"The subject matter requirement is satisfied if the claim applies to a work of authorship fixed in a tangible medium of expression and falling within the ambit of one of the categories of copyrightable works." Briarpatch Ltd., L.P. v. Phoenix Pictures, Inc., 373 F.3d 296, 305 (2d Cir. 2004) (citing Nat'l Basketball Ass'n v. Motorola, Inc., 105 F.3d 841, 848-49 (2d Cir. 1997). "A work . . . need only fit into one of the copyrightable categories in a broad sense." Id. (citing Nat'l Basketball Ass'n, 105 F.3d at 848-50). This is because "'the scope of the Copyright Act's subject matter is broader than the scope of the Act's protections.'" Fedex Ground Package Sys., Inc. v. Applications Int'l Corp., Civ. A. No. 03-1512, 2005 WL 2921633, at *2 (W.D. Pa. Nov. 4, 2005) (quoting Wrench LLC v. Taco Bell Corp., 256 F.3d 446, 455 (6th Cir. 2001)) (citing Nat'l Basketball Ass'n, 105 F.3d at 848; United States ex rel. Pamela Birge v. Bd. of Trs. of the Univ. of Ala., 104 F.3d 1453, 1463 (4th Cir. 1997); ProCD, Inc. v. Zeidenberg, 86 F.3d 1447, 1453 (7th Cir. 1996)); see also Nat'l Basketball Ass'n, 105 F.3d at 850 (noting that the "'subject matter of copyright' includes all works of a type covered by sections 102 and 103, even if federal law does not afford protection to them" (quoting ProCD, 86 F.3d at 1453)); but see Dunlap v. G&L Holding Grp., Inc., 381 F.3d 1285, 1296 (11th Cir. 2004) (stating that "the preemptive effect of the Copyright Act extends only to those elements substantively capable of receiving federal copyright protection").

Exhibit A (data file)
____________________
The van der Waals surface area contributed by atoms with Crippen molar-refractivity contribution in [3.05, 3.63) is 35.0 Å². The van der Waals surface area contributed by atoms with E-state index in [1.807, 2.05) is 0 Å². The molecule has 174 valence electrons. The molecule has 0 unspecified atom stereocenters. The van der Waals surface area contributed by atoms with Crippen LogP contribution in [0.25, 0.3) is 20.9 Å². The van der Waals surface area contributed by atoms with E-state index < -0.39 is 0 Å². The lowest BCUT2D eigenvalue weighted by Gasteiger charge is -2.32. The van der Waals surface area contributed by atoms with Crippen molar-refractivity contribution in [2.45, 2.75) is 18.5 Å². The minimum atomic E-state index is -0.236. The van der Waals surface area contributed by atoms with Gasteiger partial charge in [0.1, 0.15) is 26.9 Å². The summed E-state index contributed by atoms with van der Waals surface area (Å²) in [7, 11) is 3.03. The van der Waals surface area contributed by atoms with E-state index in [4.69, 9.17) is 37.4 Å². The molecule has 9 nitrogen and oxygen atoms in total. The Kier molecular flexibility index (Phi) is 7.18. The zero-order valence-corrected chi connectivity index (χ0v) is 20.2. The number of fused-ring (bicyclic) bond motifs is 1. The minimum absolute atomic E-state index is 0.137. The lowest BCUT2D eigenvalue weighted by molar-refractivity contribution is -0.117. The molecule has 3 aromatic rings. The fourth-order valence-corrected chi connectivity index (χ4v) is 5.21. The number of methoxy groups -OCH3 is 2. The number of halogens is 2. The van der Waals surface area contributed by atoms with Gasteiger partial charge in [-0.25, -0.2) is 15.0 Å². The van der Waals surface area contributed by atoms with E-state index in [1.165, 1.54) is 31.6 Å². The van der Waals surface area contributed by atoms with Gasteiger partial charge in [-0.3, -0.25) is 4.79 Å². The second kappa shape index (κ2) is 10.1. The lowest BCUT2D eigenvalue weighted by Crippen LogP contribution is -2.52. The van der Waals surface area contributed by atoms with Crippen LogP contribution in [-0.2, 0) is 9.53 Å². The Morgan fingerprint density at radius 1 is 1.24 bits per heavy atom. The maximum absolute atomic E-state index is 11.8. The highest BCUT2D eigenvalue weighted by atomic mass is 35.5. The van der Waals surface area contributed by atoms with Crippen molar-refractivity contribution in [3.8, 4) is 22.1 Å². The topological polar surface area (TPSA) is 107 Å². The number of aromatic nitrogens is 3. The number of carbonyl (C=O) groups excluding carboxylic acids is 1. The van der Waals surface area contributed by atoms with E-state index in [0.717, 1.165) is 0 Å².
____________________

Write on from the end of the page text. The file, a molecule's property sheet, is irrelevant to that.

Epic argues that Pellegrino's Signature Move falls within the subject matter of copyright. Epic contends that because "choreographic works" are expressly a subject matter of copyright under 17 U.S.C. § 102(a)(4), the Signature Move is also the subject matter of copyright because the Complaint alleges that it is a dance. (See Compl. ¶¶ 4, 30, 47.) At issue therefore is whether dance falls within the subject matter of copyright. We conclude that it does. Specifically, we find that dance falls within the ambit of the copyright category "choreographic works." 17 U.S.C. § 102(a)(4). Although "the term choreography is not synonymous with dance," the U.S. Copyright Office, Compendium of U.S. Copyright Office Practices (3rd ed. 2017) (the "Compendium"), defines choreography as a "subset of dance [because] a work of authorship cannot be registered as a choreographic work unless it is comprised of dance steps, dance movements, and/or dance patterns." Id. § 805.5(B)(3); see also id. § 805.5(B) ("The dividing line between copyrightable choreography and uncopyrightable dance is a continuum, rather than a bright line."). In fact, to register a claim to copyright in a choreographic work, the U.S. Copyright Office requires that "the [proposed] work is a dance." Id. § 805.4. We therefore conclude that the Signature Move, which is alleged to be a dance, is the appropriate subject matter of copyright law in satisfaction of the first prong of the test for copyright preemption.

"When Congress extended federal copyright protection to choreography, it intended to protect expressive works of authorship . . . ." Compendium § 805.5(B). Thus, dances that comprise only "ordinary motor activities, functional physical movements . . . or the like" are not copyrightable because they "lack the necessary creative expression to constitute a work of original authorship." Id.

2. Equivalency Requirement